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Health Care Proxy vs Power of Attorney - What You Need to Know

A health care proxy and a power of attorney both can play a significant role in healthcare decisions. Learn how they compare here.

Patrick Hicks

Patrick Hicks, @PatrickHicks

Head of Legal, Trust & Will

When it comes to estate planning, we often hear different terms used interchangeably. In some cases, the use of different terms for the same meaning is correct. There are different variations in legislative terminology from state to state. However, there are also cases when applying different terms to the same meaning is incorrect, or only partially correct.

The two terms Health Care Proxy and Power of Attorney are a great example of this. While they are both roles that can play an important role in your healthcare planning, they don’t always mean the same thing. This guide will explore the differences between a Health Care Proxy vs. Power of Attorney, why the two terms are often used conjunctly, and why they’re both helpful documents to have.

What is a Health Care Proxy?

A Health Care Proxy is a document through which you legally appoint another individual to speak and make decisions on your behalf in the event that you get incapacitated. This could be a scenario such as when you are dementia and do not have the mental clarity to make your own decisions regarding healthcare. Other examples include when you are in a coma, are on life support, or are experiencing a mental health crisis. 

If your attending physician determines that you are incapacitated, then the Health Care Proxy goes into effect. This is a healthcare document that is included in your Estate Plan. For an expanded definition of Health Care Proxy, be sure to check out “What is a Health Care Proxy & Do I Need One?”

What is a Power of Attorney?

A Power of Attorney (POA) is a category of legal documents, all of which allows you to appoint another individual to perform various tasks and functions on your behalf. There are several different types of Powers of Attorney, such as a Financial POA or Special POA.

For example, a Financial Power of Attorney is legally authorized to manage your finances and make financial-related decisions on your behalf. This includes collecting income and paying your bills. Our guide “What is Power of Attorney (POA)” provides a detailed explanation of Power of Attorney and the responsibilities associated with different types of POAs.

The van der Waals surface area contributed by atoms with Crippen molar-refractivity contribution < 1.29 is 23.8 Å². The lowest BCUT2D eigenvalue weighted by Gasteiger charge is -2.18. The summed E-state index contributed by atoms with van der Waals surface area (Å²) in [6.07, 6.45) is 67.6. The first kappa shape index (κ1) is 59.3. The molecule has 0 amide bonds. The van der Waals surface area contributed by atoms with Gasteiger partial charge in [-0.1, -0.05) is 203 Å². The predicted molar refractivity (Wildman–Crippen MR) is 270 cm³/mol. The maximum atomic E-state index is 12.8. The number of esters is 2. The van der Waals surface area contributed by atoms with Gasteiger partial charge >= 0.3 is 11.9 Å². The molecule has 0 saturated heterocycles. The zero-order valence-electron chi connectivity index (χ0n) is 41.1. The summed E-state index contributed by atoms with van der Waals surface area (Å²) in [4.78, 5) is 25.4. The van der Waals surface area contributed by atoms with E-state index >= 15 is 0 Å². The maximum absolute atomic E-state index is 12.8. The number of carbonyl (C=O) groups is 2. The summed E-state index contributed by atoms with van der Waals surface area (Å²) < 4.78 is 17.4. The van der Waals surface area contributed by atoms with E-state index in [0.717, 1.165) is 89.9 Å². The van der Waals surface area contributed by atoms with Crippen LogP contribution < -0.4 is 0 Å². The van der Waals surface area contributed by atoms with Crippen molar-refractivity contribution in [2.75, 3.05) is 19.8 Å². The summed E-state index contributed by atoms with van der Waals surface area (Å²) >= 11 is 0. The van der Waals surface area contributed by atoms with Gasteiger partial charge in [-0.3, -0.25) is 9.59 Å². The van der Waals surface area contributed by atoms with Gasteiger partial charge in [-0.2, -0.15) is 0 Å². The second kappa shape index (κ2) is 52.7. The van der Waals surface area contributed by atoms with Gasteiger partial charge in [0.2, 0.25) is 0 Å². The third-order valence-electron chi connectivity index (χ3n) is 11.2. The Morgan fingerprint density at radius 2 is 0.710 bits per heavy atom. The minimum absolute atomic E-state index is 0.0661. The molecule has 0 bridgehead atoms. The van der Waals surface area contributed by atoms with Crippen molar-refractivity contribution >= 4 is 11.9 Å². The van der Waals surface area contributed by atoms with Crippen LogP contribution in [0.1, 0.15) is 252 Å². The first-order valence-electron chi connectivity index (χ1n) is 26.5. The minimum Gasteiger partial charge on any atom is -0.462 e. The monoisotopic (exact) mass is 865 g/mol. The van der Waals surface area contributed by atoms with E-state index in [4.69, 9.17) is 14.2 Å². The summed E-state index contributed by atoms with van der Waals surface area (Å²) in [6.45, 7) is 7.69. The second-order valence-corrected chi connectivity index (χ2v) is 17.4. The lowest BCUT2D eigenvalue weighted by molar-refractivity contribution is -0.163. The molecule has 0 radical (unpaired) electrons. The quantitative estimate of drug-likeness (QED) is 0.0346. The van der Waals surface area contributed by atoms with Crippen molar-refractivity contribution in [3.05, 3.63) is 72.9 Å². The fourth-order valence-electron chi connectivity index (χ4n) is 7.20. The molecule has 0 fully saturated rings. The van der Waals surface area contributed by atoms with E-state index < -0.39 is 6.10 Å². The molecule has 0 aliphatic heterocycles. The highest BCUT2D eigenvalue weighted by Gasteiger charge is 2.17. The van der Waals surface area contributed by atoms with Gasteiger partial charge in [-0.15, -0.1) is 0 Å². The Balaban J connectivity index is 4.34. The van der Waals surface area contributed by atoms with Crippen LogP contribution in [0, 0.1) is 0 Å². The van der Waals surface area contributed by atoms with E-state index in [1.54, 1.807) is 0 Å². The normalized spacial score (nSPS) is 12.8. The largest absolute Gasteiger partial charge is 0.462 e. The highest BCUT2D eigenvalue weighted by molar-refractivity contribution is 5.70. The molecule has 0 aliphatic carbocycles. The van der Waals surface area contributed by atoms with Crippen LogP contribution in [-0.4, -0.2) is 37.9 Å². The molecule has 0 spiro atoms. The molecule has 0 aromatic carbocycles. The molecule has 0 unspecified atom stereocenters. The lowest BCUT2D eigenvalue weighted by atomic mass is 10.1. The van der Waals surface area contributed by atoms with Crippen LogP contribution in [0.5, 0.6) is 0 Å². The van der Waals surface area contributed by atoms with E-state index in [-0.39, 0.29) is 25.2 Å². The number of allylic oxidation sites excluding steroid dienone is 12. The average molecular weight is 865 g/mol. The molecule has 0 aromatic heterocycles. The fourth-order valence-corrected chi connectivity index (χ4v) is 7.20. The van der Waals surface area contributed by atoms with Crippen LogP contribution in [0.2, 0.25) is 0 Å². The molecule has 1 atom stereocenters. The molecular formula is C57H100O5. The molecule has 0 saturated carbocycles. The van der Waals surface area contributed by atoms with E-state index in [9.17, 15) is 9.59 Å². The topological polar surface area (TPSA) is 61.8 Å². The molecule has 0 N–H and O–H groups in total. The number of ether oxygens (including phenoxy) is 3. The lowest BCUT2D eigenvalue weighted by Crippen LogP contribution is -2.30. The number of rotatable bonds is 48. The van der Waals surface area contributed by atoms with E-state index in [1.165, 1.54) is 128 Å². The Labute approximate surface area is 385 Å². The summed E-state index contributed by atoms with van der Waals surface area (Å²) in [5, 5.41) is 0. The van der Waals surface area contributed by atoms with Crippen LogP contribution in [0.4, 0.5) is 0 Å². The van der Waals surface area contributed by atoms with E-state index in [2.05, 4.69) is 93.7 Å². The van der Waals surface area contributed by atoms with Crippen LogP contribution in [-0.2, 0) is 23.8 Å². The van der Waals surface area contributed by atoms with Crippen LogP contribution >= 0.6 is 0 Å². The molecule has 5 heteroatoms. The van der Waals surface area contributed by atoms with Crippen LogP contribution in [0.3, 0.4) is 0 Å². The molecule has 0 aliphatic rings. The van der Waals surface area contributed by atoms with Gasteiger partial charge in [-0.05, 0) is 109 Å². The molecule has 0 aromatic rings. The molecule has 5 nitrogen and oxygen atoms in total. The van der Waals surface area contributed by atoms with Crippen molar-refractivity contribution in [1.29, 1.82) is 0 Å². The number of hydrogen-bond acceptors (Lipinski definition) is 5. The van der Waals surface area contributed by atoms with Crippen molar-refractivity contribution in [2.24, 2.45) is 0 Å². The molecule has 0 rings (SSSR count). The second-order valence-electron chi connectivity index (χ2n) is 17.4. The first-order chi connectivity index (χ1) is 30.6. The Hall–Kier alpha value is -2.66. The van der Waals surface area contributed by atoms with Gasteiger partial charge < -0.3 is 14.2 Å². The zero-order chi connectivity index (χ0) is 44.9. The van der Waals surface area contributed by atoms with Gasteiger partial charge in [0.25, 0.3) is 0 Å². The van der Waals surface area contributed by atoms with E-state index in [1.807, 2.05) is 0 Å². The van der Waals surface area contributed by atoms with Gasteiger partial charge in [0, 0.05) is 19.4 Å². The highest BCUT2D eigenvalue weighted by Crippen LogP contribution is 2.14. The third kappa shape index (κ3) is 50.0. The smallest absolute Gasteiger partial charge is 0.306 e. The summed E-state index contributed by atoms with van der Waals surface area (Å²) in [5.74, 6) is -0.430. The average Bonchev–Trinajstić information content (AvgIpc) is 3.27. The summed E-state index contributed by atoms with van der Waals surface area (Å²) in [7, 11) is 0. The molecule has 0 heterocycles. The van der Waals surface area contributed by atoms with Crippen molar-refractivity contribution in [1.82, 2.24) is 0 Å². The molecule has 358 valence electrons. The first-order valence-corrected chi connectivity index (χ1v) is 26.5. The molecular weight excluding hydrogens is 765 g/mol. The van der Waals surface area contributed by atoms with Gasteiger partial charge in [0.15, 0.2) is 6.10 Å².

Difference Between Health Care Proxy and Power of Attorney

The reason for which the two terms “Power of Attorney” and “Health Care Proxy” get intermingled is due to the reference “Medical Power of Attorney.” Both of the terms are correct and can be used interchangeably. However, a Health Care Proxy is just one of several types of Powers of Attorney. It is important to make this clear distinction to avoid confusion. 

There are several differences between a Health Care Proxy and a Financial Power of Attorney, for example. As mentioned earlier, a Financial POA is responsible for making any financial decisions on behalf of the Principal who appointed them. If the Principal becomes incapacitated, they cannot perform important tasks such as paying their own bills or signing checks. In this scenario, their Financial POA can legally step in and help out. They can even perform important functions such as managing investments and real estate assets.

A Health Care Proxy cannot perform any of these functions. Instead, their legal agency lies strictly in healthcare decisions. If the Principal is unable to make decisions themselves, or communicate those decisions, then the Health Care Proxy steps in and makes these decisions on their behalf. Of course, this person should be a trusted person (oftentimes a close family member) and should have been informed of the Principal’s wishes and instructions regarding their medical care.